“style” of the products. And while the aesthetics and usability of
Apple products are at times awe inspiring, and certainly, the style of
the iPod is a major factor in its success, I believe the iPod’s
dominance is not merely about the white earphones (which suck) or the
sleek simplicity of the device.
2. And while I don’t believe the
iPod’s success is about clickwheel interface, I could spend a few
hundred words praising its brilliance, but I won’t.
3. If the success of iPod/iTunes is about the “design” of anything, it’s about the design of the iTunes platform.
The platform is a brilliantly intuitive and robust hub for all
organization of music and audio and, because of its openness to scripts
and other third-party utilities, there is a constant stream of free and
share-ware resources to enhance the iTunes experience. Try some (here and here and lots more here.)
The iTunes platform is, in essence, an Internet browser and desktop
organizational platform that allows even the most disorganized
individual the opportunity, for once in his or her life, to experience
what it must be like for those who can instantly put their finger on
anything they own. I wish everything in life were as eloquently
designed to allow me to intuitively organize things as is iTunes for
helping me organize, reorganize, search and constantly rediscover new
ways to enjoy my music.
4. It’s about the constantly growing list of embedded “cluetrain“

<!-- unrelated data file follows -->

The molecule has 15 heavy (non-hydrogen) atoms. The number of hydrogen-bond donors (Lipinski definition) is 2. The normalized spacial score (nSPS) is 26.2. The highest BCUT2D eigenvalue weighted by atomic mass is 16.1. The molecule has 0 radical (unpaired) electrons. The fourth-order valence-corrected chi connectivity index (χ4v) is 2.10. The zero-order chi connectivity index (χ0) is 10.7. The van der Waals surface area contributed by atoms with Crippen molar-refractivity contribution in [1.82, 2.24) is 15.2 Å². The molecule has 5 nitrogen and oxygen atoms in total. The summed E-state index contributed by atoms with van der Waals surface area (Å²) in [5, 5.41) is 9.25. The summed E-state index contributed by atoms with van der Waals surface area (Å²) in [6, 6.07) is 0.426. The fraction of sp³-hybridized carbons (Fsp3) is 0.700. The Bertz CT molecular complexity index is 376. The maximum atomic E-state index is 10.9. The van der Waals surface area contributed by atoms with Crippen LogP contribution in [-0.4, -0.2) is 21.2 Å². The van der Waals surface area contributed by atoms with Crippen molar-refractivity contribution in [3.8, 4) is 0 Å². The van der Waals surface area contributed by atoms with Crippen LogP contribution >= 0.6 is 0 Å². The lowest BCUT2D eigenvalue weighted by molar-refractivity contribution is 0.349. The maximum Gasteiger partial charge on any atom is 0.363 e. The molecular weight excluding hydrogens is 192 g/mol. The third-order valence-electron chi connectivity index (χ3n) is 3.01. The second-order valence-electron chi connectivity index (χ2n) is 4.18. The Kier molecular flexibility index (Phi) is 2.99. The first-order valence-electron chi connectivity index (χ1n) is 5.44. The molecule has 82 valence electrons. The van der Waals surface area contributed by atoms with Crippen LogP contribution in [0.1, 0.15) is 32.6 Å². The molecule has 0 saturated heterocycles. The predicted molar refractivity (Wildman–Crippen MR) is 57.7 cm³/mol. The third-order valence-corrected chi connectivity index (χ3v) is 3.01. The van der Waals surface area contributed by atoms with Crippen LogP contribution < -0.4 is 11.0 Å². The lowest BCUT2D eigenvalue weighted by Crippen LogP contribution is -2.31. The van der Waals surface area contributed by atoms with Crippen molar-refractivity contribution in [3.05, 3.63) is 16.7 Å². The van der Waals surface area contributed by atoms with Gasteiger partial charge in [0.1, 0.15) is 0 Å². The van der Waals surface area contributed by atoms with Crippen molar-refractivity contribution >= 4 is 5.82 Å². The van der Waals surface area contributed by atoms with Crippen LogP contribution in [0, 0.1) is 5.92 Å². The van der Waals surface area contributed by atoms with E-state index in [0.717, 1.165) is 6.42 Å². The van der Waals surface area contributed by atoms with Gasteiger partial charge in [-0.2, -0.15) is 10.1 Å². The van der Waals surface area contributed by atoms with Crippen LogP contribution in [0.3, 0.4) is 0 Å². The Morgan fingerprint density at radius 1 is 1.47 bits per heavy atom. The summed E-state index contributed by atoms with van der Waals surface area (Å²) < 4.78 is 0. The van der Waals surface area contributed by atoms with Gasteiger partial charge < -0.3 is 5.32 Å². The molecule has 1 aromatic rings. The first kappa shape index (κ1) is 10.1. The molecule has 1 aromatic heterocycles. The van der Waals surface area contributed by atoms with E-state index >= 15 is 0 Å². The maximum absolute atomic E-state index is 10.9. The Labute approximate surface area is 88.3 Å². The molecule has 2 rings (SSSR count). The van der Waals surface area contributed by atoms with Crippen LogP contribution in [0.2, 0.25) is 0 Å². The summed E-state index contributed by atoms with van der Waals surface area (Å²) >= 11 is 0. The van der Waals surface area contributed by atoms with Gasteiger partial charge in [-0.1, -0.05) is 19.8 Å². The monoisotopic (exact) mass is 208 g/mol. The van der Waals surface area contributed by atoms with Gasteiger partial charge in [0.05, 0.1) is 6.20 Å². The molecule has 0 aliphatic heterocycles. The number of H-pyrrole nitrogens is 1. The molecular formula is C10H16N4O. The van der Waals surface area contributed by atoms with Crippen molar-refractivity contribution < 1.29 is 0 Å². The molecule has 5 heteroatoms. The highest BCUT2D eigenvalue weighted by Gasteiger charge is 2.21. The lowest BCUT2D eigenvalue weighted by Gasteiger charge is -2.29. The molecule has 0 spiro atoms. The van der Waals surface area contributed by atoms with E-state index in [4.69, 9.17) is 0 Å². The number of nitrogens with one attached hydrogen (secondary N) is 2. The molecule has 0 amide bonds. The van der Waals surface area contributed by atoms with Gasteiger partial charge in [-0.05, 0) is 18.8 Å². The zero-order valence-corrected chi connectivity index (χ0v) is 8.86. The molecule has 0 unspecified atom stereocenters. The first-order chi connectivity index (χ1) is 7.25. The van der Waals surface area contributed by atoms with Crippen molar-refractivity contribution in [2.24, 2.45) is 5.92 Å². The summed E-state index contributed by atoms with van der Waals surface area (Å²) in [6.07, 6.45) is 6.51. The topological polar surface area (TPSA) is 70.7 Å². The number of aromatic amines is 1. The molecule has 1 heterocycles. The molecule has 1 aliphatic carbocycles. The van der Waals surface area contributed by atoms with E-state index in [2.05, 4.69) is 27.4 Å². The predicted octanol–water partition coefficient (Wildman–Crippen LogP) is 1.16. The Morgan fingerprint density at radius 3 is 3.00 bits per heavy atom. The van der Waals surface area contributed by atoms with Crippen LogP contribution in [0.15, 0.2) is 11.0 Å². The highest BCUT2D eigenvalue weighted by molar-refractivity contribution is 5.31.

features of the iTunes store. (And here, I’m using Cluetrain as a
catch-all phrase to refer to the conversational, community, ground-up
“markets are conversations” elements that are subtly changing the
entire nature of the iTunes store.) Apple obviously spent a lot of time
studying the nuances that make Amazon.com so compelling and they are
quietly coming up with their own unique social-networking and viral
Here are just a few examples:
A. Anyone with a website or blog can set up an iTunes affiliate store.
I did so on the first day they were available and have watched as new
link features have come on line. Amazon.com’s affiliate link-building
features are clearly the best, but iTunes has ramped up some impressive
features in the last month or so. (It would get too geeky to list them
now, so just take my word for it.)
B. Anyone can convert a playlist on their desktop into an iMix list (iTunes link)
they can share with all who shop on iTunes. As of this 12/28/2004,
there were 175,650 iMixes posted by iTunes store customers. Check later
and watch the geometric growth of iMixes. iMixes allow anyone to
program their own album (remember K-Tel?
Original hits, original artists. Now we can all produce such
compilations.) – iTunes even creates a graphic “CD cover” image. iMixes
allow one to be goofy and creative by just dragging some files around.
It’s way easier than writing an Amazon review or even an Amazon “listmania“
list. But it still adds a human element to the iTunes store and gives
thousands of customers a reason to link to something they’ve created to
C. If you saying, “so what,” on the iMix feature, read (or re-read) the article titled The Long Tail,
by Chris Andersen, Wired’s editor-in-chief. It will help you understand
the economics of endless, cheap shelf space and (I would add) an army
of volunteer merchandisers who will go to the trouble of saying to
their friends, “Hey, buy this song from somewhere way down the tail of
the iTunes demand curve.” Andersen’s article points out why, for the
iTunes store at least, it’s not merely about selling the “hits,” it’s
about selling mid-list, bottom-list and never made it to the list
tunes. For example, I recently created an iMix when I noticed I had two
songs on my iPod called 2 a.m. It made me wonder if one could create a
playlist of tunes with song-titles from each hour of the day and night.